“Father Mychal Judge” by Brother Robert Lentz, trinitystores.com
Two gay men died heroically helping others in the Sept. 11 terrorist attack in 2001: a priest and a rugby champion.
Father Mychal Judge (1933-2001), chaplain to New York City firefighters, was killed while praying and administering sacraments at the World Trade Center. He is considered a saint by many.
Mark Bingham (1970-2001) lost his life while fighting back against hijackers on Flight 93. He and others stormed the cockpit after they realized that the terrorists planned to use the plane as a weapon in a suicide mission. They tried to stop the terrorists from reaching their Washington, DC target and killing hundreds or thousands more victims. The plane crashed in rural Pennsylvania. If not a saint, Bingham is certainly a hero and a martyr whose death helped save others. Lesbian rock singer Melissa Etheridge pays tribute to him in her song “Tuesday Morning.” It includes these lyrics:
Even though he could not marry
Or teach our children in your schools
Because who he wants to love
Is breaking your God's rules
He stood up on a Tuesday morning
In the terror he was brave
And he made his choice, and without a doubt
A hundred lives he must have saved
In addition to playing rugby, Bingham founded his own public relations firm. He was survived by his companion of eight years, Paul Holm.
Father Mychal Judge also responded quickly when extremists flew hijacked planes into the twin towers. He rushed with firefighters into the north tower right after the first plane hit. Refusing to be evacuated, he prayed and administered sacraments as debris crashed outside. He saw dozens of bodies hit the plaza outside as people jumped to their deaths. His final prayer, repeated over and over, was “Jesus, please end this right now! God, please end this!”
While he was praying, Father Mychal was struck and killed in a storm of flying steel and concrete that exploded when the south tower collapsed. He was the first officially recorded fatality of the 9/11 attack. Father Mychal was designated as Victim 0001 because his was the first body recovered at the scene. More than 2,500 people from many nationalities and walks of life were killed. Thousands more escaped the buildings safely.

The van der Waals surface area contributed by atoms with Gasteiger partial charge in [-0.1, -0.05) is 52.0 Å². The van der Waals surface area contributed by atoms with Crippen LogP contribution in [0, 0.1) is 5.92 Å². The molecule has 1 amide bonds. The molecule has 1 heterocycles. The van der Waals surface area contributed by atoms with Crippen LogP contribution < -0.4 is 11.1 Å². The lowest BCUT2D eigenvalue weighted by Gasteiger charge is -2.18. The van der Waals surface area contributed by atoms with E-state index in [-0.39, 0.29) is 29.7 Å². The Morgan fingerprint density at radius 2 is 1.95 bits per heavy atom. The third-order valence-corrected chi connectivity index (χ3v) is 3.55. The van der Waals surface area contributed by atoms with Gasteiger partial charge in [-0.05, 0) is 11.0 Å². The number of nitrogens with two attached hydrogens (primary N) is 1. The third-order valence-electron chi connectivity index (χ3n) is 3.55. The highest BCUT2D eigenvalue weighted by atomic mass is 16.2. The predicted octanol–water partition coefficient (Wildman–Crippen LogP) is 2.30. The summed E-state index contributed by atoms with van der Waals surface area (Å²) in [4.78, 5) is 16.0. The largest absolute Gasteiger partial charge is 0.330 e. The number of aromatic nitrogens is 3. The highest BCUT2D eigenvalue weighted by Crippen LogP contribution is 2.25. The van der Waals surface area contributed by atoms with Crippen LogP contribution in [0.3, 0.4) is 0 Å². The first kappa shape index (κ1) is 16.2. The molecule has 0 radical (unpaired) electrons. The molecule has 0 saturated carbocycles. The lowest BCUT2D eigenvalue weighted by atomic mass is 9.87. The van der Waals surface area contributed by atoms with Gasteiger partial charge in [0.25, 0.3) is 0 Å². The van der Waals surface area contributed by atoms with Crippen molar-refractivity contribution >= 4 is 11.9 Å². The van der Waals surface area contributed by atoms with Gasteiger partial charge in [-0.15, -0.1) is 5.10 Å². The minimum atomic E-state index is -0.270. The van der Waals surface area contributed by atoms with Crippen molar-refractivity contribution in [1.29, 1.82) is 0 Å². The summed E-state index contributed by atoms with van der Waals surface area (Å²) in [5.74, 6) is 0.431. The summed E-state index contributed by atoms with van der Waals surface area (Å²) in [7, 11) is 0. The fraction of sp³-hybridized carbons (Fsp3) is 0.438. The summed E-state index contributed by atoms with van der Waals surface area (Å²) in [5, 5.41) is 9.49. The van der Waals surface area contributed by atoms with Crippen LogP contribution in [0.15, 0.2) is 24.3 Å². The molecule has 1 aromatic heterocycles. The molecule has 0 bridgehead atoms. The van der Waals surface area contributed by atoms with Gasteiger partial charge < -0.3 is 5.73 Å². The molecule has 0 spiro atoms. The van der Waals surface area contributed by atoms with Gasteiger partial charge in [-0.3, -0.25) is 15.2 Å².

After Father Mychal’s death, some of his friends revealed that he considered himself a gay man. He had a homosexual orientation, but by all accounts he remained faithful to his vow of celibacy as a Roman Catholic priest of the Franciscan order.
The charismatic, elderly priest was a long-term member of Dignity, the oldest and largest national lay movement of LGBT Catholics and their allies. Father Mychal voiced disagreement with the Vatican’s condemnation of homosexuality, and found ways to welcome Dignity’s AIDS ministry despite a ban by church leaders. He defied a church boycott of the first gay-inclusive St. Patrick’s Day parade in Queens, showing up in his habit and granting news media interviews.
Many people, both inside and outside the GLBT community, call Father Mychal a saint. He has not been canonized by his own Roman Catholic Church, but some feel that he has already become a saint by popular acclamation, and the Orthodox-Catholic Church of America did declare officially declare him a saint. For more info on Father Mychal, visit his Wikipedia entry or the Saint Mychal Judge Blog.
|“Holy Passion Bearer Mychal Judge and St. Francis of Assisi”|
By Father William Hart McNichols
The above icon by Father William Hart McNichols shows Father Mychal with St. Francis of Assisi as the World Trade Center burns behind them. They hold out a veil to gather and help people who cry out in times of violence and terror. In the text accompanying the icon, Father McNichols describes Father Mychal as a Passion Bearer who “takes on the on-coming violence rather than returning it… choosing solidarity with the unprotected.” The icon is featured in “You will be My Witnesses: Saints, Prophets and Martyrs” by William Hart McNichols and Daniel Berrigan.
Father McNichols is a renowned iconographer and Roman Catholic priest based in New Mexico. He has a deep connection to New York City because he worked at an AIDS hospice there in the 1980s. After earning a Master of Fine Arts from the Pratt Institute in New York, McNichols studied icon painting with the Russian-American master Robert Lentz, whose icon of Mychal Judge also appears here.
Lentz is a Franciscan friar known for his innovative icons. He is stationed at St. Bonaventure University, in Olean, New York, where he hopes to establish a school of Franciscan iconography. His Mychal Judge icon is one of the queer images included in “Christ in the Margins” by Robert Lentz.
Both McNichols and Lentz have faced controversy for painting gay-positive icons. They are two of the 11 artists whose life and work are featured in “Art That Dares: Gay Jesus, Woman Christ, and More” by Kittredge Cherry.
Mark Bingham: Gay hero of 9/11 died fighting hijackers
Saint Mychal Judge Blog (very complete and up-to-date!)
Mychal Judge is the first recorded victim of 9/11 -- and also the first saint in the GLBT Saints series by Kittredge Cherry at the Jesus in Love Blog. The series began on Sept. 11, 2009, and has grown to include more than 40 saints, martyrs, mystics, heroes, holy people, deities and religious figures of special interest to gay, lesbian, bisexual and transgender (GLBT) and queer people and our allies. They are covered on appropriate dates throughout the year.